Makweteng Heritage Project

The Makweteng project was a project that focused on heritage and living conditions in Makweteng, a historical township in Tlokwe in the North West Province of South Africa. Makweteng reflects the complex history of South Africa through its “pre-colonial period”, as an example of a colonial heartland in the development of Afrikaner nationalism, right through to being the first site of forced removals and its current cultural differentiation, with many foreign nationals inhabiting it. It also reflects the transitions and movements of the country in smaller towns, where cultures are often exaggerated and polarised.

Over the past nine years the Photo Workshop has initiated and facilitated projects in the Tlokwe area of the North West Province, which have acted as precursors to the current Makweteng Project. These projects focus on different, particular issues, which allow sustained engagement with communities whilst becoming involved in the various facets of their social living.

The overall Makweteng Heritage Project was made up of four smaller projects:

•    Commissioned photography project
•    Exhibition
•    Publication
•    Public Engagement Project

The project aimed to reconstruct and conserve significant heritage resources in Makweteng, to share their values with the South African people, and contribute heritage information and perspectives through photography. 
In so doing, the project ensured that:

•    Future generations have an opportunity to discover their past, their experiences, community life and identity through their documented heritage and history
•    The visual arts and photography market is supported

The Market Photo Workshop initiated numerous workshops and training programmes as part of the Makweteng Heritage Project:

Audio Photographics: A Course in Sound Production, facilitated by Claudia Wegner
7-11 March 2011

This course introduced audio media as part and parcel of narrative research methodologies such as participatory observation and oral history, as well as its related online communication infrastructure in the “information age”. It explored integration of audio media into professional photographic practice not only as an additional bonus of multimedia capacity, but a creative listening tool to continuously reassess and develop one’s own visual production and procedures.

An Introduction to Visual Anthropology, facilitated by Juan Orrantia
16-23 March 2011

This workshop served as an introduction to the discourses around visual anthropology, discussing issues of ethics, field research and ethnography. The workshop was a wide-ranging discussion into various forms of visual anthropology, including photography, film and web. It also included practical instruction on best practice of ethnography and research methodology.

Wide Angle Forum
24-26 March 2011

Wide Angle was a conference on participatory photography practices. The conference had practitioners from throughout the world gather to discuss issues around photography in the public realm. This included photography and research, photography and dialogue, photography and advocacy, and photography and art. The conference served as a valuable learning tool, as much of the discourse around ethics and motivations around public practice were the issues around which the conference centred.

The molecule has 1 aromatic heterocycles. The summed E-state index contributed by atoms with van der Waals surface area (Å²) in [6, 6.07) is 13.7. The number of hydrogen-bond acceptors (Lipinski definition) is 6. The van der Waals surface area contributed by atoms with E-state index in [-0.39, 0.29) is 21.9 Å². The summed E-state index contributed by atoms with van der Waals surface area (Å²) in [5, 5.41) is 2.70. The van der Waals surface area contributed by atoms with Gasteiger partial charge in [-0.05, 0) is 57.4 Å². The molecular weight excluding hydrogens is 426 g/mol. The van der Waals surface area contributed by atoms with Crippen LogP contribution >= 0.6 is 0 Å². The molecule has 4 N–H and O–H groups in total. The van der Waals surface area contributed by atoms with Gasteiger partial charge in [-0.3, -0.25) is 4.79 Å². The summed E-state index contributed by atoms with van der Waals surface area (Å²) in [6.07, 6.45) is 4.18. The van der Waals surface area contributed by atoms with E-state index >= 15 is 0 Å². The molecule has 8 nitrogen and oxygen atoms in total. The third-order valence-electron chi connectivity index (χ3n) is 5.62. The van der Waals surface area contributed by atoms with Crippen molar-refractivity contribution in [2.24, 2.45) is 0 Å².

Youth Intro Meeting
9 April 2011

This workshop was constructed around an initial discussion with young people from Tlokwe about heritage: what it means and in which ways it is important. The workshop was a way of introducing photographers to community members and providing opportunities for networking. It was also formed in order for photographers to begin thinking about issues of heritage, and Tlokwe, within a frame that is mediated by community members right from the beginning. By including community members in the initial brainstorming, projects are automatically considered with community positions in mind.

Elders Meeting, facilitated by Buyaphi Mdledle
8-9 May 2011

The intention of this workshop was to create considerations of inter-generational dialogue. As generational rifts grow, and have always been terse in South Africa – at least since 1976 – and conservative rhetoric around history belonging to the past and the youth being disengaged in their heritage becomes dogma, this workshop provided generations the opportunity to share their interests, communicate their perspectives and appreciate the viewpoints of opposite sides of the age spectrum.
 The workshop was developed as a way of assisting photographers in meeting and communicating with the initial residents of Makweteng. It gave the photographers the opportunity to hear directly from those who experienced it, what Makweteng was like and what the forced removals were like. Further, it gave them some indication of how those who experienced it make sense of it and in what ways they have come to imagine its consequences, realities and historical importance.

In Progress Workshop
17 June-24 June


Since April 2011 photographers made independent visits to Tlokwe whilst conceptualising their projects and photographing extensively.

However, in June 2011 a week-long workshop was held to intensify the process. All the photographers were able to photograph each day, and workshop their concepts together each evening. This gave the photographers the opportunity to share some of their findings and speak about their work. It also afforded them the chance to share their challenges and receive, as well as give, suggestions. Many of these challenges included community buy-in, access and project construction.

For more information on the Makweteng Heritage Project, click here.